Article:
‘No-kill meals’ made from lab-grown meat promise huge environmental and ethical benefits. What are the downsides?

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Credit: Eat Just
Credit: Eat Just

We have pescatarians, vegans, flexitarians, locavores and of course vegetarians. But what’s the word for those of us who make the choice to eat meat not raised on a farm or slaughtered in an abattoir, but grown in a lab? Perhaps the “cytovore”, consumer of cells.

It sounds like science fiction, but it’s not. In Singapore, the US company Eat Just gained approval to sell its nuggets of lab-grown chicken to consumers in December 2020.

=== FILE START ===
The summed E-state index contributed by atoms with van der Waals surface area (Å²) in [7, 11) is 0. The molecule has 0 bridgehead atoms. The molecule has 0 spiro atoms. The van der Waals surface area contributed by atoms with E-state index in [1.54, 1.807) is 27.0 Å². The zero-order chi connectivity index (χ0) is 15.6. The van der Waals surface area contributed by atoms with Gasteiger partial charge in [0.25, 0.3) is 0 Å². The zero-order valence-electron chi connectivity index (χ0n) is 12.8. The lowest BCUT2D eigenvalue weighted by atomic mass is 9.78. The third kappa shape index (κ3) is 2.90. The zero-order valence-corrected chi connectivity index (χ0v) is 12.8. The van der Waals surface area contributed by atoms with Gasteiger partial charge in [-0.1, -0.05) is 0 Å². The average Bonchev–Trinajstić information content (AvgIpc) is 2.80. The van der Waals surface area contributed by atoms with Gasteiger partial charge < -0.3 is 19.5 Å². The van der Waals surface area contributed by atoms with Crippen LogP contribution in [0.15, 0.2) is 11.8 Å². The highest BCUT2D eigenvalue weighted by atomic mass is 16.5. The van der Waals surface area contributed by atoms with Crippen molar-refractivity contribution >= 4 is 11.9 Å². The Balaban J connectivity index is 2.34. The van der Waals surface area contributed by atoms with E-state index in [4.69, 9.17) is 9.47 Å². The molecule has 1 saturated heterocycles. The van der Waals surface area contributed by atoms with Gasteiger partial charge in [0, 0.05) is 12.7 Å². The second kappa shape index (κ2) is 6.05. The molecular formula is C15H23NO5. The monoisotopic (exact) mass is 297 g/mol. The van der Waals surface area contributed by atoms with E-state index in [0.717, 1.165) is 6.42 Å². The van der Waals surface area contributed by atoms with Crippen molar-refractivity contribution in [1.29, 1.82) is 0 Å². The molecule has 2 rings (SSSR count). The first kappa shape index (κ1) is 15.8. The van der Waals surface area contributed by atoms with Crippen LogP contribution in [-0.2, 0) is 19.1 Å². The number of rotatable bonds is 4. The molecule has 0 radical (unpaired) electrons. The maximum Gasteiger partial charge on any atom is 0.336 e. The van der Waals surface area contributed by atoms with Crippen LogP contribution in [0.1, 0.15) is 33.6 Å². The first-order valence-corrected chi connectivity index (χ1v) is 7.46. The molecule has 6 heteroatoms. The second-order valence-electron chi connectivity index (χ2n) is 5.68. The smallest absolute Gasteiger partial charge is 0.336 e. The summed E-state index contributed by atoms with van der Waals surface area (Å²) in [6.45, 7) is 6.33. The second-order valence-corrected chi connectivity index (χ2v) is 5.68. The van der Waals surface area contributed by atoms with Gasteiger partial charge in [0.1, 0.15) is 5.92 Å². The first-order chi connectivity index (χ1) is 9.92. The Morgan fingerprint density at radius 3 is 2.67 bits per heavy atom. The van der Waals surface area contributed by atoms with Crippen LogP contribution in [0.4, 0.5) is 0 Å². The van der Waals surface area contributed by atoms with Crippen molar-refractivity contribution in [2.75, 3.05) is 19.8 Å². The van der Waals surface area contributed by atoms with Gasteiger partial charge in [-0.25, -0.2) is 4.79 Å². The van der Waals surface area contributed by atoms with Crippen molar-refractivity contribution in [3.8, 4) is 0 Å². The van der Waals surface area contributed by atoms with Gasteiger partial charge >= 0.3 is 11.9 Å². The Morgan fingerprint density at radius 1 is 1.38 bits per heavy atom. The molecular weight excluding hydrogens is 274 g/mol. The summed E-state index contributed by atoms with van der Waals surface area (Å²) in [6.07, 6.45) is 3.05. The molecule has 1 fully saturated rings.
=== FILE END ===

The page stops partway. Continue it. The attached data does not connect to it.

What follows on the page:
All this represents a significant opportunity. But it also raises concerns about how the industry is likely to develop… If Eat Just or other lab-based meat companies end up providing a significant proportion of our protein, their technologies will become increasingly critical to the world’s food supplies. This means more control over what we eat and what we pay for it.

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In the long run, perhaps the ethical and environmental benefits will outweigh these social costs of lab meat. But now is also the right time to make sure that the industry develops in ways that don’t result in monopoly ownership of the food supply or the flattening of food culture. 

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Related article:  Zoanthropy: The curious case of the woman who believes she is a chicken
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